gender question

Children as young as 12 who question their gender identity should be offered puberty blockers, according to a transgender group
Children as young as 12 who question their gender identity should be offered puberty blockers, according to a transgender group.

Teachers were told in a training session led by a trainer for the group Mermaids the hormones give the children 'immense relief' and are 'completely reversible'.

The meeting was held at Newman University in Birmingham last December with around 20 teachers and pastoral staff.

A recording obtained by the Sunday Times was made by an audience member in which the trainer says: 'Puberty blocker medication doesn't make any changes, so [is] completely reversible.


Comment: Not really. Just because you are preventing one process you don't damage another. That damage can't be said to be "completely reversible".


'What it does is put a pause button on the pituitary gland and freezes puberty where it is. Not growth, just puberty. Take the blockers away and biological puberty will recommence.'

The training session is believed to be a blueprint for Mermaid's training in schools nationwide.

The advice have been criticised by an Oxford academic who said it could push children towards early medical intervention.

Michael Biggs, associate professor of sociology at St Cross College, also pointed to evidence which shows most children who are prescribed blockers at a young age progress to surgery.

He said he has unpublished evidence that children experience psychological problems a year on from taking blockers.

Professor Biggs has previously been accused of transphobia by the Oxford Student newspaper after allegedly posting offensive tweets on a pseudonymous account.

One tweet from the account said: 'Transphobia is a word created by fascists, and used by cowards, to manipulate morons.'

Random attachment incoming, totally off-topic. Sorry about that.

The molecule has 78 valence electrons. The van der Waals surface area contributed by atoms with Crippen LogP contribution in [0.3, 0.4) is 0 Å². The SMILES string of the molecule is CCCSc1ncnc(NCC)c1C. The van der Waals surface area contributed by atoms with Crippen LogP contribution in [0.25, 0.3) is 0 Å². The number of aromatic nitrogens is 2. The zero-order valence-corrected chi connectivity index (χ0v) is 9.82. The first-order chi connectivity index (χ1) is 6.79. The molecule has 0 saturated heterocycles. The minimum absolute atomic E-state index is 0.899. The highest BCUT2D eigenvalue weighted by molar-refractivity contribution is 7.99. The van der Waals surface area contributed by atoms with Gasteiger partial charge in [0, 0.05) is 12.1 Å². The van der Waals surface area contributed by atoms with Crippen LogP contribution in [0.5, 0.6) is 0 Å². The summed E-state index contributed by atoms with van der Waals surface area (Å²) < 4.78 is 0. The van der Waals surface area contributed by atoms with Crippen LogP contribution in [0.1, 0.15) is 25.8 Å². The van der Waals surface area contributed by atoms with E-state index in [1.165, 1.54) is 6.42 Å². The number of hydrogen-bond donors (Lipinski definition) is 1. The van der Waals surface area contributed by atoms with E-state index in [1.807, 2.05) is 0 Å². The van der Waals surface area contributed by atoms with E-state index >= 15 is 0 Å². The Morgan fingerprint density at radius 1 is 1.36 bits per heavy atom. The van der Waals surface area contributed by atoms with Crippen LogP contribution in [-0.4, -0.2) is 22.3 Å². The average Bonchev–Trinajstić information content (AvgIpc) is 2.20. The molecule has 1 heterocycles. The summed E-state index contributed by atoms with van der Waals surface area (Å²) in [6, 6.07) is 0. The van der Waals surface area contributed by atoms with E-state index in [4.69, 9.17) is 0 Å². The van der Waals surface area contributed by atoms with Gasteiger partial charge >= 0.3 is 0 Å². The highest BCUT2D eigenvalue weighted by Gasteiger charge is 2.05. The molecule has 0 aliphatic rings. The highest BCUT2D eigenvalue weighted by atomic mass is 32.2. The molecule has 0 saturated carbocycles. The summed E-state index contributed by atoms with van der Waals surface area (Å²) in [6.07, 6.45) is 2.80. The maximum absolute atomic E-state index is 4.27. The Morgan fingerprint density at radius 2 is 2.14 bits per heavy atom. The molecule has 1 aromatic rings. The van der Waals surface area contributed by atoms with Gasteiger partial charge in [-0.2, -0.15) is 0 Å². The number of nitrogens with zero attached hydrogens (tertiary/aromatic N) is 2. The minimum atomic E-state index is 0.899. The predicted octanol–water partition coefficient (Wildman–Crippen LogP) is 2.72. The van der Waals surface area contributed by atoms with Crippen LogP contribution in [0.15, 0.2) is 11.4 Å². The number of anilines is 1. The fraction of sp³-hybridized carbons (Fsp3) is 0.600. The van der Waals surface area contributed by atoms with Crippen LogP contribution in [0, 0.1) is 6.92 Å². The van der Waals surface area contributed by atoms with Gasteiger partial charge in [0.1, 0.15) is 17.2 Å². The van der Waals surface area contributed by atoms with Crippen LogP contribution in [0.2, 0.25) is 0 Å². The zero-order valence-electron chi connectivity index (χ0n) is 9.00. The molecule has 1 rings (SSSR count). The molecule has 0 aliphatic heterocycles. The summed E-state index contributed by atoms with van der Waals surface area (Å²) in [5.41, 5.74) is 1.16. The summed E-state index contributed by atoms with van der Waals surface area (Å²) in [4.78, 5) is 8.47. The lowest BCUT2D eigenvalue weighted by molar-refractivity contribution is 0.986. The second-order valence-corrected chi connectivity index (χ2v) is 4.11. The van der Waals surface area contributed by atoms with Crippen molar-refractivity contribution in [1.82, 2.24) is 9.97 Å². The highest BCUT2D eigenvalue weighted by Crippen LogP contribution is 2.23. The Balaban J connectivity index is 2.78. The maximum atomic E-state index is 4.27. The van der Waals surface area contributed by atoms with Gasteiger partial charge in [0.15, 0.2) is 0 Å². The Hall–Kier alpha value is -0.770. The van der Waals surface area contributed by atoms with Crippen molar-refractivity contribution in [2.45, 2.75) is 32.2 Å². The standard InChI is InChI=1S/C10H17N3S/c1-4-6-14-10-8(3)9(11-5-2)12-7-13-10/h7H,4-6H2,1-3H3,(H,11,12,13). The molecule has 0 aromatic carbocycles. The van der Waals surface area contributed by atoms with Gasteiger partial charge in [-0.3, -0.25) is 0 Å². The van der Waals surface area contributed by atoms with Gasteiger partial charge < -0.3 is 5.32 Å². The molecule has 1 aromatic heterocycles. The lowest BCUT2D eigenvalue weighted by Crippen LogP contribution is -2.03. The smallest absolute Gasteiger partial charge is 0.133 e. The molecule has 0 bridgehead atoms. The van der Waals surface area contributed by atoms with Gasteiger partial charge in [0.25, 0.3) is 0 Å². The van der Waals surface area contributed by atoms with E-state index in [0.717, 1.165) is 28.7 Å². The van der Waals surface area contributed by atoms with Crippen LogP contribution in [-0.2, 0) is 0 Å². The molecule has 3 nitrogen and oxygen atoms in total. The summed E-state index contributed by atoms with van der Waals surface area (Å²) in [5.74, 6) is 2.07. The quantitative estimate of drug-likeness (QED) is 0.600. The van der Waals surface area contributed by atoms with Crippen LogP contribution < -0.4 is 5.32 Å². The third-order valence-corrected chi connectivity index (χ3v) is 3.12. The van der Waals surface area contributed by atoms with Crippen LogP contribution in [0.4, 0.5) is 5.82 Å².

Michael Conroy, who took the recording of the training session, has worked in pastoral support in schools for 15 years.

He said he fears Mermaids is encouraging children to believe they are born in the wrong body.

school girls

Mermaids said the blockers are reversible and can give children relief if they are experiencing gender dysphoria
Information on Mermaid's website states: 'The blockers do not change your child's body, but they do pause puberty to give them time to explore their gender further without the adolescent physical changes that can bring great distress.

'If a young person decides that they are happy in their birth gender then they can stop the treatment.'

They also point out that the earlier the intervention, the less surgery will be required later on, allowing trans people to appear more as their chosen gender.

Mermaids said in a statement: 'The information in our sessions is based on a wealth of international scientific study and 25 years of experience in this field.

'Since this training session in 2018, we have been funded by the Department for Education in a schools training programme overseen by the Government Equalities Office.'